Let’s indulge in one more scenario (one playing out at a couple of schools and states and proposed by others), where a private lender finances $100,000 of the veterinary educational debt at 0% interest during school and 5% after school with a 20-year repayment term. The other $120,000 is coming from a Federal Direct Unsubsidized loan that accrues about $17,000 of interest during school. The graduate now has two loans to satisfy with their $80,000 income. The private $100,000 loan at 5% requires a monthly payment of $660/mo. The $120,000 at 5.84% (5.59% with autopay discount) Federal student loan balance paid using PAYE will have a minimum monthly payment of $515/mo. The monthly payment under PAYE is the same regardless of the student loan balance, however, additional private student loan balances are not accounted for in the monthly payment determination.
In a traditional loan repayment scenario, seeking a lower interest rate will almost always save you money. After running thousands of scenarios for thousands of veterinary students and graduates, Tony and I have learned that rule of thumb does not apply to the typical veterinary graduate scenario eligible for income-driven repayment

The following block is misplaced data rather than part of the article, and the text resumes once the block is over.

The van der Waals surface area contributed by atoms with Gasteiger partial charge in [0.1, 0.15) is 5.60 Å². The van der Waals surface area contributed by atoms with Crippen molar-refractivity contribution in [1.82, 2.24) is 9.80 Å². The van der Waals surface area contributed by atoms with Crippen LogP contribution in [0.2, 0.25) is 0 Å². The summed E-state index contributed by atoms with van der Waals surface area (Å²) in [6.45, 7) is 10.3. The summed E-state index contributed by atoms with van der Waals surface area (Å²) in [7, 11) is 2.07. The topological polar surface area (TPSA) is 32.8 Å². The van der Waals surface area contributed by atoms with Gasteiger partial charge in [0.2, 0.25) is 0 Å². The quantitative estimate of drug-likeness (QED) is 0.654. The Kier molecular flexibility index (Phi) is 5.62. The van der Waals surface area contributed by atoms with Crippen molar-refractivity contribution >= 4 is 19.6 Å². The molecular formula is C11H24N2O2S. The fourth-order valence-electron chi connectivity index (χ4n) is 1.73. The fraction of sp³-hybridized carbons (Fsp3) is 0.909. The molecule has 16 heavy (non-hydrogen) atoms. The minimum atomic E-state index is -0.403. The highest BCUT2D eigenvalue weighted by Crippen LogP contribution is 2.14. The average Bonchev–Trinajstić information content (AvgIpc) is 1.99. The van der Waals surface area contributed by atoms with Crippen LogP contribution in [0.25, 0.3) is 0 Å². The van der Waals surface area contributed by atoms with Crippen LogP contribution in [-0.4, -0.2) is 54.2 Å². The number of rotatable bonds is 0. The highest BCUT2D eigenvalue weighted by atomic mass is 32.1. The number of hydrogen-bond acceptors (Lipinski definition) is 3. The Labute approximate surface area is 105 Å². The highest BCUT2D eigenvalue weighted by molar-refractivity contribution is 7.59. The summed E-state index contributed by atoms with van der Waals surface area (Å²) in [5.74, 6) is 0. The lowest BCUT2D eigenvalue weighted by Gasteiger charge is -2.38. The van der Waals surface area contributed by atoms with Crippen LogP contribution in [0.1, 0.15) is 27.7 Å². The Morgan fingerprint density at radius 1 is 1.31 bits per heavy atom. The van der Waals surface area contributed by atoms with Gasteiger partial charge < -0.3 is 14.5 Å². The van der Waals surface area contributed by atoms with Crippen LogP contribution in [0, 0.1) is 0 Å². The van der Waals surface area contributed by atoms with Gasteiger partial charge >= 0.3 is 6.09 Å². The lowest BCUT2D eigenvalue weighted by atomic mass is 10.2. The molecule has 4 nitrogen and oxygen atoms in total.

There are three solutions to “fixing” the veterinary student debt crisis:
2 thoughts on “Student Loan Interest Rates and Repayment — Don’t Listen to Your Parents!”
My daughter is considering majoring in veterinary internal medicine. I understand the costs of education and her options for federal aid. I see from your web site that the starting pay rate is between $70,000 and $80,000. Can point me to a site that will show the national statistics for veterinarians with 5 or more years of experience.